Learn more about SERP features (and whether you should try to optimize for them) in our blog.
Update your metadata
Once you’ve refreshed your page content, added new keywords, and re-optimized it for any relevant SERP features, make sure those updates are reflected in your page metadata, especially your title tags and meta descriptions (the headlines and page descriptions for your site that are displayed in search engine result pages). It can be easy to overlook those, especially if you tend to create new pages by duplicating existing pages, but they’re among your site’s most important elements.
Try to include a few high-quality keywords in each title tag and description, and make sure the metadata accurately reflect the page content.
Check your page speed
When a user visits one of your web pages, the browser may have to pull dozens (or even hundreds) of resources from different locations. That can lead to longer page loading times, especially if your pages are poorly structured or your content isn’t optimized for speed. Google will penalize you for slow pages, so it’s a good idea to check your speed at least once a month using tools like www.webpagetest.org or tools.pingdom.com.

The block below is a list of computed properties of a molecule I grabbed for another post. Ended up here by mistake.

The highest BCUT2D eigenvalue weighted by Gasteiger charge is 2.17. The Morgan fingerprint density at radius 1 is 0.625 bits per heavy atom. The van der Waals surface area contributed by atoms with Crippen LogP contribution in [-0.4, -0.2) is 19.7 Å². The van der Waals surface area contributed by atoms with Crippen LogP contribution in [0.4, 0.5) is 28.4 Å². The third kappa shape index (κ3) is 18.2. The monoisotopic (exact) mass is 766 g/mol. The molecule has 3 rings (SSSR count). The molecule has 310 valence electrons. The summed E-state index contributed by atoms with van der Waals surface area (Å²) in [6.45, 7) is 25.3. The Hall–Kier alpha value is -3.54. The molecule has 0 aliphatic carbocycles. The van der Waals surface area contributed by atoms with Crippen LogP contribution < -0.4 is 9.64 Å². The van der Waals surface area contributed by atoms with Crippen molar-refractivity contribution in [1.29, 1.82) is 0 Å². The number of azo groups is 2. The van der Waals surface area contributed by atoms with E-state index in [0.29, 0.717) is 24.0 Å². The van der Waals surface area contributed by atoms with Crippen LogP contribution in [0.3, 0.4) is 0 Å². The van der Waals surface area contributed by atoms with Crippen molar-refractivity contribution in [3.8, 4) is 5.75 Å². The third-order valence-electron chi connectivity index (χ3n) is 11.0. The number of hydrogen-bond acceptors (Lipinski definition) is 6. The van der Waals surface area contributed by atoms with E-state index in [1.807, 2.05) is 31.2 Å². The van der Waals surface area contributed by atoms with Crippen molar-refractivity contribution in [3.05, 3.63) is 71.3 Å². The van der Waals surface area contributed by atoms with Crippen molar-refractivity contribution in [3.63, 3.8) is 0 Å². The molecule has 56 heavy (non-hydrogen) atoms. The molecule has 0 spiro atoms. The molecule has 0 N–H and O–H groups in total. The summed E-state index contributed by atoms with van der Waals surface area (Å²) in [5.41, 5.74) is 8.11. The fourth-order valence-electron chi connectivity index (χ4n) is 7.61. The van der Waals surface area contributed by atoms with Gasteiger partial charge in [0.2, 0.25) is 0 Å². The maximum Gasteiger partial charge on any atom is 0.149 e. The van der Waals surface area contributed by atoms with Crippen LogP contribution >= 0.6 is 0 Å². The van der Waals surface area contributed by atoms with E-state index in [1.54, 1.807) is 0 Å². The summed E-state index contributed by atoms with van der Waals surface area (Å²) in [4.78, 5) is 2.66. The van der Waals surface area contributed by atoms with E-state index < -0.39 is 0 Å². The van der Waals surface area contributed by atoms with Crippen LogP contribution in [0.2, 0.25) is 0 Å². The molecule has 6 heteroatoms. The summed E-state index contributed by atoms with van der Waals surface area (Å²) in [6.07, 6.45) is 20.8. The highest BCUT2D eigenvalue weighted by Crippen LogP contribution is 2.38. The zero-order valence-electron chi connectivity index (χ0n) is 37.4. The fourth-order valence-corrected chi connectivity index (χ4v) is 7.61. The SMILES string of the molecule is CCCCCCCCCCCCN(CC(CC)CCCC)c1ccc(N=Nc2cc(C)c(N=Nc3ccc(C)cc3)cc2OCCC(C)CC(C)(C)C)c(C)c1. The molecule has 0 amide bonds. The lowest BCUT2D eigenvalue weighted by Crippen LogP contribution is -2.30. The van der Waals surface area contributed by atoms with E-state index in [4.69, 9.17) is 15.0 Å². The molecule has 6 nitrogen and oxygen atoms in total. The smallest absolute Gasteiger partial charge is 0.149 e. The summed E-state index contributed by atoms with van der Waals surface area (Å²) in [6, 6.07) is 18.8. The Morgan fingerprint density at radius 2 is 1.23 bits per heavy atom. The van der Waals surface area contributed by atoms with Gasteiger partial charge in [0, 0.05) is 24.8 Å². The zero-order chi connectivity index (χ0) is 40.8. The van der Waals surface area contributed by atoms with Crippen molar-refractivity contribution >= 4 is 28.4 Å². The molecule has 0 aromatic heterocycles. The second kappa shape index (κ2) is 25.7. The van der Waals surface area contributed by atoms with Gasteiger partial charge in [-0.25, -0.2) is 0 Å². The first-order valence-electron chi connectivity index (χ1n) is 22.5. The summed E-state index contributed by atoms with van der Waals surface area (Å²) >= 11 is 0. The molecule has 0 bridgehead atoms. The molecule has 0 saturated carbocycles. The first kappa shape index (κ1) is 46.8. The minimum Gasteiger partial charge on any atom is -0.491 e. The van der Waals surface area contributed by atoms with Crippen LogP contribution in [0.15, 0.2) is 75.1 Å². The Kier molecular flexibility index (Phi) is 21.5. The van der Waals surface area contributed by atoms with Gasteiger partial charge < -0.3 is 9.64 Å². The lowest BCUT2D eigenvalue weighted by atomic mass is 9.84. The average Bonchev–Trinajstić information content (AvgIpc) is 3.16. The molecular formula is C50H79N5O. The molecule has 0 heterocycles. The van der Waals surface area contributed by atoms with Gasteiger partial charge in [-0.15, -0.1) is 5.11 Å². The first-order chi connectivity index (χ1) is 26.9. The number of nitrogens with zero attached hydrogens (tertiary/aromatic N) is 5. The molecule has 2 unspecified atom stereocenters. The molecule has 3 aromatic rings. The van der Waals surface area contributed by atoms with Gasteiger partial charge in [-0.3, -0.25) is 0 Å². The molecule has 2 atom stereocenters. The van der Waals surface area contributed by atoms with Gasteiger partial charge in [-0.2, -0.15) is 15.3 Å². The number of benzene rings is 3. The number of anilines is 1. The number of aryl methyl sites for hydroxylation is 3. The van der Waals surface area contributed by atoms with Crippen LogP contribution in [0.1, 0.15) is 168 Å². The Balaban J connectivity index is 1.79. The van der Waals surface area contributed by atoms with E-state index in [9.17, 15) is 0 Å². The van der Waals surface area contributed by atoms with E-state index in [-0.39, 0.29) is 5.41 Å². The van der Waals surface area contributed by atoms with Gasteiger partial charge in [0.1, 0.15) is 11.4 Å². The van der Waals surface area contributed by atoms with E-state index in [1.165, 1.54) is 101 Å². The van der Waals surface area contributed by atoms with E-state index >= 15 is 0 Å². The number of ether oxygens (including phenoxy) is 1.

If your pages are slow, look for oversized files or unneeded elements that may be weighing down your site.
Structure your data
We’re getting further into the technical weeds now, but adding structured data to your web pages can make a huge difference in your search engine rankings and, as mentioned above, can even earn you enhanced results at the top of the Google results page.
Put simply, structured data is extra markup that human visitors won’t see, but that helps Google understand what the page is about. If you’re putting a recipe on a web page, for example, you can use specific coding to be sure that Google will know that it’s a recipe. The extra info allows the search engine to provide detailed information about the recipe when people search for things like specific ingredients or calorie counts. You can use the same approach to enhance information about geographic locations, people, and just about anything else.
Most websites use one of the standard data formats defined by Schema.org (an organization formed by Google, Yahoo, and Bing) to add structured data. You don’t need to be an expert coder to do it, but like many other SEO tactics, it can be tricky to get it right. Which brings us to our bonus tip…
Talk to the experts!
Sooner or later, most companies start looking for outside help in their SEO efforts, even if they have a full-time search engine marketer on staff. A good digital marketing agency can help you develop strategies you may not have considered, and can provide guidance on best practices to ensure that you get the most for your SEO investment.
Here at Redefine Marketing Group, we have a team of experts ready to help you plan and execute your next SEO initiative. Get in touch with us today to find out what we can do for you!